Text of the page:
Lou Pickney's Online Commentary
April 22, 2006
During the era of the Clinton presidency, I often found myself critical of policies that I saw as direct attacks on personal freedoms. One of those came in the mid 90s, when it was proposed that websites be required to have warning labels on them. Luckily, common sense prevailed (how do you handle news sites, for example, that deal with subjects that might potentially be considered label-worthy), and the idea was scrapped in August 1997.
Fast-forward to April 2006. Despite a 33% approval rating (or perhaps because of it), President Bush is going on the offensive against freedom. His Attorney General, Alberto Gonzales, is pushing for a piece of legislation called the "Child Pornography and Obscenity Prevention Amendments of 2006." However, this has nothing to do with child pornography, which is already illegal and being prosecuted (and rightfully so), and everything to do with the federal government encroaching on the freedoms of the internet.
It's the thin end of the wedge. Much like Bubba The Love Sponge and Howard Stern were the "thin end of the wedge" with the FCC's content control arm (and some people were waaaaay too eager to support that draconian fines and punishments levied there), now the big four TV networks (ABC, NBC, CBS and FOX) have found themselves the victims of the capricious and arbitrary fining system of the FCC.
There's already Supreme Court precedent against government-mandated ratings (Interstate Circuit v. the City of Dallas, 1968), and as David Greene of the First Amendment Project said on com.com, "I believe the (proposed) law(s) would be struck down as impermissible compelled speech." The current movie ratings system that's in place is one of a voluntary nature.
My point in bringing up Clinton and Bush is this: it doesn't matter, Democrat or Republican, both sides seem ready, willing, and sadly all too able to take away your freedom. This is why I'm a registered Libertarian. If you care one iota about retaining your freedom, and letting "The Land of the Free" be more than a hollow or false title about this country that I love, that my Great Uncle Johnny Pickney gave his life defending in World War II, then I suggest that you give a long look at who you support and consider the long-term ramifications that rest therein.
I saw a great movie last night called Thank You For Smoking. On the advice of L1, I decided to go see it. I had to drive 15 miles to get to the closest theatre that was actually playing it, but I went right after work and caught the 5:15 PM showing up in Vestiva Hills at Rave Movie Pictures (which has a ridiculously small sign indicating where it is from the road.) There was a long line for tickets, with just one person working the window... and then I realized that they had a self-service machine. I bought a ticket with my debit card, though with no one checking tickets at the entrace, I could've walked right in without paying. But I wasn't there to rip the place off; they deserve to be rewarded for showing a quality movie.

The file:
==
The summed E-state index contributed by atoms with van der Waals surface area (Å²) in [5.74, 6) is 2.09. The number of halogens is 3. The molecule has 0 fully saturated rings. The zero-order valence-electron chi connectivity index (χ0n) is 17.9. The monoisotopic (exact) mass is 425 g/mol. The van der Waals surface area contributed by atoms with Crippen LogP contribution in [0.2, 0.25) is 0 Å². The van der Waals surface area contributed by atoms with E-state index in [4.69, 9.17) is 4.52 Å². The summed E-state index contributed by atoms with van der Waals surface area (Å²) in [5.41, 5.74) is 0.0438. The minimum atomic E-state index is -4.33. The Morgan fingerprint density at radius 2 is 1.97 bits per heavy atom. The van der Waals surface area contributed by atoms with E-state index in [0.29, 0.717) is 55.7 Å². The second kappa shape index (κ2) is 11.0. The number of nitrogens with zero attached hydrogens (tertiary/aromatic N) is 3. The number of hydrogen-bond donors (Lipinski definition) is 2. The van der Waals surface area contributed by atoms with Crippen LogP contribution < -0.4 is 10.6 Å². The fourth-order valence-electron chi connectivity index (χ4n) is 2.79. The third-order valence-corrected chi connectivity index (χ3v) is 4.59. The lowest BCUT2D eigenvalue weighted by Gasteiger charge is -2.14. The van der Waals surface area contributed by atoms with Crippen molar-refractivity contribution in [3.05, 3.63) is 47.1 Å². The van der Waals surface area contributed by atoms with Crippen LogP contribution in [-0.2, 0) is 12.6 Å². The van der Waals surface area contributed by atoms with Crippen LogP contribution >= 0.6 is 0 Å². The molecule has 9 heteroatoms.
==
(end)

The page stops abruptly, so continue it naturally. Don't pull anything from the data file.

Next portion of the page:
And, true to the reviews and suggestions, it was a brilliant film. I won't spoil it for you -- just go see it. The only negative I have to say about it was that Katie Holmes was miscast as a Washington newspaper reporter. The woman who played the alcohol industry lobbyist (Maria Bello) would've been much more believable in that role. Holmes' acting wasn't lacking, but it was just jarring. Not "Denise Richards as a doctor of nuclear physics" in The World Is Not Enough unbelievable, but it was out of place in an otherwise excellent film.
One other thing: the film includes one of my favorite actors, William H. Macy. He did some of his trademark things (when he brought in his assistant for a chewing-out, he paused for a moment, like someone would do in real life, and the hesitation was very similar to how his "Little Bill" character in Boogie Nights reacted a time or two), but he added a few small things to the role that elevated it from being just a stereotypical antagonist role.
A bonus about going to see a good movie in limited release is that the trailers tend to be for films that are better than most. A Scanner Darkly looks interesting. Trust The Man looks like a chick flick in disguise, but it's distributed by Fox Searchlight, which usually is associated with quality films. Little Miss Sunshine looks entertaining; I read just now on imdb.com that it took FIVE YEARS to make the movie due to financial reasons, and that Fox Searchlight bought the rights to distribute the film at the 2006 Sundance Film Festival for $10.5 million. And then there was Friends With Money, which has received strong reviews. Besides Office Space, has there been a good Jennifer Aniston movie? And Office Space doesn't count, since she played more of a peripheral role than anything in it...